The season finale, “Portraits of Life and Love,” opens with “Creation of the World” by the late Darius Milhaud, once a professor at Baltimore’s Peabody Institute, where Benichou earned a graduate degree. “It’s a Franco-Russian jazz fun piece,” the maestro says. Tchaikovsky’s stirring Piano Concerto No. 1, with soloist Boris Slutsky, and Mussorgsky’s fabled “Pictures at an Exhibition” wrap up the Mid-Atlantic’s subscription season April 3 at Chesapeake College and two nights later in Ocean City.
“We hope to keep on growing as we have the last few years,” says Benichou, noting last year’s season finale: Beethoven’s “Ode to Joy” Symphony No. 9 with two regional chorales. “We hope to get to the point where we can play all of Mahler, Strauss and Wagner. You need a certain number of musicians and they need to be paid. We’ll get there. Word of mouth helps.”
In my experience as an arts critic on Long Island for 30 years, the Mid-Atlantic is comparable to the late Long Island Philharmonic, led in its hey-day by Marin Alsop, now music director of the Baltimore Symphony Orchestra. Unfortunately, Long Island’s professional free-lance orchestra succumbed to debt. The BSO has its own labor issues now. No symphony orchestra of worth should be taken for granted. Neither the BSO nor the MSO. If you appreciate classical music, check out your local symphony orchestra if you haven’t heard them play, and come back if you have.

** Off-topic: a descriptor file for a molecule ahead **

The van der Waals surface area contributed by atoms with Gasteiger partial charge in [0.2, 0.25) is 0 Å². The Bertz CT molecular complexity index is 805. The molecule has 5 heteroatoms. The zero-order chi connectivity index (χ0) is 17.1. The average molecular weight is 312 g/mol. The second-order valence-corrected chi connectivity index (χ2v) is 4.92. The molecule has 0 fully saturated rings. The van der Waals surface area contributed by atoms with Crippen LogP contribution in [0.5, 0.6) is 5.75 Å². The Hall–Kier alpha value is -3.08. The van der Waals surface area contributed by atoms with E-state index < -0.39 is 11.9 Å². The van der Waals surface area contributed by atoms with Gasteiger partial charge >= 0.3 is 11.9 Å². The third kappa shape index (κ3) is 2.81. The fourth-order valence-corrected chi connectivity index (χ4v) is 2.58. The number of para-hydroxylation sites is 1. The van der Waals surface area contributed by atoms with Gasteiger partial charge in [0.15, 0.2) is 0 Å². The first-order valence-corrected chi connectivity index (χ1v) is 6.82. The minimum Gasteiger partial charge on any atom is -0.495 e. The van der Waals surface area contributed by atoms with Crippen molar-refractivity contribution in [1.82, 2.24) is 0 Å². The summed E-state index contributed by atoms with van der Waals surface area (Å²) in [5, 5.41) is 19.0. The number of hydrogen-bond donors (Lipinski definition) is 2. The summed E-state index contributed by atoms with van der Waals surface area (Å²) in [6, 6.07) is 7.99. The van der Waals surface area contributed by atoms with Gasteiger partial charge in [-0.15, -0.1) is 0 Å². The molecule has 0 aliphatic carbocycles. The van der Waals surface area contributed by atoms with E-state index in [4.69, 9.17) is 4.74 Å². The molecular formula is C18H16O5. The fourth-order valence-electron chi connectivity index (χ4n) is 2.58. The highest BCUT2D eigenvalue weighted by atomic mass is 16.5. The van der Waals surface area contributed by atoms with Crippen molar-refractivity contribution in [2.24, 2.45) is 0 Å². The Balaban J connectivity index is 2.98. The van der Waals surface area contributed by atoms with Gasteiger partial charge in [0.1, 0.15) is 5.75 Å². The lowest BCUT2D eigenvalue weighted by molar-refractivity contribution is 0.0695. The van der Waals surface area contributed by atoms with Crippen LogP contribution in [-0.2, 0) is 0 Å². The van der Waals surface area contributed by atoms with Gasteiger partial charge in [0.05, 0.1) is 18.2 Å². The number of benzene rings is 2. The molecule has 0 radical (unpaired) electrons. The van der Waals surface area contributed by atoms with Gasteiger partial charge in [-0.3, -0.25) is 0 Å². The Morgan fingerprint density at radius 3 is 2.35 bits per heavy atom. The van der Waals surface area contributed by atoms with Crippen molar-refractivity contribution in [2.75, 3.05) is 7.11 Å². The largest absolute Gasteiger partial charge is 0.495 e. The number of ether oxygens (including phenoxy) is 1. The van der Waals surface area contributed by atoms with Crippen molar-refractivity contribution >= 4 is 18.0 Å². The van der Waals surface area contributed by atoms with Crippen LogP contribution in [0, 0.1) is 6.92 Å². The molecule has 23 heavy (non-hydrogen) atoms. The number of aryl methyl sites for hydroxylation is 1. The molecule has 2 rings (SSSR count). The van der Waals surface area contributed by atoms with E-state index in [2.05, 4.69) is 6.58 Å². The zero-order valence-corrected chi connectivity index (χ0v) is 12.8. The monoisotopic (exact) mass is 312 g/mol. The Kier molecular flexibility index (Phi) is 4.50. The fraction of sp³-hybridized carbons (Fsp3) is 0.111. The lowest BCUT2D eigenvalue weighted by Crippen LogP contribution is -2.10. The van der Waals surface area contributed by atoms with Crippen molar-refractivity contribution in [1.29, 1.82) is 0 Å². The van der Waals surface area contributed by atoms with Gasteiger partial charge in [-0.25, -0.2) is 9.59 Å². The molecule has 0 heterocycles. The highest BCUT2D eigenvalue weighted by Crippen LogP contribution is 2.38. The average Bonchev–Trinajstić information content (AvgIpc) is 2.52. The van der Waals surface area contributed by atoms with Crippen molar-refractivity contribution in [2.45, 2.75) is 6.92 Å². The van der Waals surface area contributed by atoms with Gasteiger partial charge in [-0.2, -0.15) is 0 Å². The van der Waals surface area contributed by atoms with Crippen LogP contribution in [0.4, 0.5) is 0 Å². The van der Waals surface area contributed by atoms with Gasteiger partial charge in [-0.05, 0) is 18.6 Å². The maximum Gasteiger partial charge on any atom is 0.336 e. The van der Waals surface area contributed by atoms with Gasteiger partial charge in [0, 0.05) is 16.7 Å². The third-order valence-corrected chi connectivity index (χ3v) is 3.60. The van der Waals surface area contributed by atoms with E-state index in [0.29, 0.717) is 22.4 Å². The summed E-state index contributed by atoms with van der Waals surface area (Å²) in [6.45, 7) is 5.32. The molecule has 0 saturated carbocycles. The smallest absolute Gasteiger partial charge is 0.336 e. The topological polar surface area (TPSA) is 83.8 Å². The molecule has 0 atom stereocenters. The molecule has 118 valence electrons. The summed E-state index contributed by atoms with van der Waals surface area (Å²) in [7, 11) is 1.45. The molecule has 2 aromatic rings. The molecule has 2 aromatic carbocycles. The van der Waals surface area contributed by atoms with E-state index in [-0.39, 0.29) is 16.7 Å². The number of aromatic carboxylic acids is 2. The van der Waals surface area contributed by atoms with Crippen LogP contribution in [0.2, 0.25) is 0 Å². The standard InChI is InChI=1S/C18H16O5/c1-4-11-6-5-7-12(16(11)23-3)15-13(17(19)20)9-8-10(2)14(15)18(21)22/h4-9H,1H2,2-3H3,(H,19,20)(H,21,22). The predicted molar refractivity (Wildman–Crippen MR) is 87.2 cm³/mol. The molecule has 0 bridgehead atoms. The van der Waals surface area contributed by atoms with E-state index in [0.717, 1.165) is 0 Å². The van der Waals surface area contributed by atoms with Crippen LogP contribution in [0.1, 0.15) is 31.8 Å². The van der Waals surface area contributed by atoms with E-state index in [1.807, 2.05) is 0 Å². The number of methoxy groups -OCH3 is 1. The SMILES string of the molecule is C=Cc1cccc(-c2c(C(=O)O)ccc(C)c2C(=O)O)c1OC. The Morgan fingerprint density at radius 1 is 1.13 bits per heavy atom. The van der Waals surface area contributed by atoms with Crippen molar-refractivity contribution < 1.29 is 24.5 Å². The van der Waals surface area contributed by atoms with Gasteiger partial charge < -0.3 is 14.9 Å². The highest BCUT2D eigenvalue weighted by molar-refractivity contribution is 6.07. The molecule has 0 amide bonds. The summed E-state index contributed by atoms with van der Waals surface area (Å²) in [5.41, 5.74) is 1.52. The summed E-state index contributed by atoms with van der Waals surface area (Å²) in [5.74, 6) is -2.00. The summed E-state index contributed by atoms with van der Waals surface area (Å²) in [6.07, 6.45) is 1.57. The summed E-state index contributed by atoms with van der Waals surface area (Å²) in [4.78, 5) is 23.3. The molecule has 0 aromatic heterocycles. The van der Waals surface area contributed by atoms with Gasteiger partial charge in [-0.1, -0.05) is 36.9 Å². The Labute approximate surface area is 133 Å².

Steve Parks is a retired arts writer and editor now living in Easton.
MSO 2019-20 Season
“From Movie Themes to Classics”: Nicolas Mazmanian’s “Mission Impossible Variations,” Lalo Schifrin’s Manolin Concerto, Beethoven’s Symphony No. 7, Vincent Beer-Demander, mandolin soloist; Sept. 27, French Embassy, Washington; Sept. 27, Todd Performing Arts Center, Chesapeake College, Wye Mills; Sept. 29, Roland Powell Convention Center, Ocean City; all concerts at 7:30 p.m.
“Appalachian Spring”: Dvorak’s String Serenade, Vivaldi’s Two-Cello Concerto, Haydn’s D Major Piano Concerto, Copland’s “Appalachian Spring,” Dider Castell-Jacomin, piano; Nov. 7, Easton Church of God; Nov. 9, Ocean View Christ Church, Ocean View, Delaware, both concerts at 7:30 p.m.; Nov. 10, Community Church, Ocean Pines, concert at 3 p.m.
“Holiday Joy: Salute to Great Pops Orchestras,” selections highlighting the big band era, baritone soloist Kevin Short, Dec. 6, Avalon Theatre, Easton; Cape Henlopen High School, Lewes, Delaware, both concerts at 7 p.m., Roland Powell Convention Center, Ocean City, 3 p.m.
“A Toast to the New Year,” celebrating impending arrival of 2020, soprano Rachel Bard and Baltimore Symphony Orchestra trumpeter Andrew Balio, 7-9:30 p.m. Dec. 31, Christ Church, Easton
Inaugural Concerto Competition Concert, winning concerto of first-ever MSO competition to be announced in February, also Mozart’s rarely performed Symphony No. 33, 7:30 p.m. March 5, Easton Church of God; 3 p.m. March 7, Church of Christ, Ocean View, Delaware, 3 p.m. March 8, Community Church, Ocean View
“Portraits of Life and Love,” Darius Milhaud’s “Creation of the World,” Tchaikovsky’s Piano Concerto No. 1, Mussorgsky’s “Pictures at an Exhibition,” Boris Slutsky, piano, 7 p.m. April 3, Todd Performing Arts Center, Chesapeake College; 3 p.m. April 5, Roland Powell Performing Arts Center, Ocean City
Tickets: single concerts $30-$85, season tickets $195 (5 concerts) to $750 (new-subscriber discounts); 888-846-8600, midatlanticsymphony.org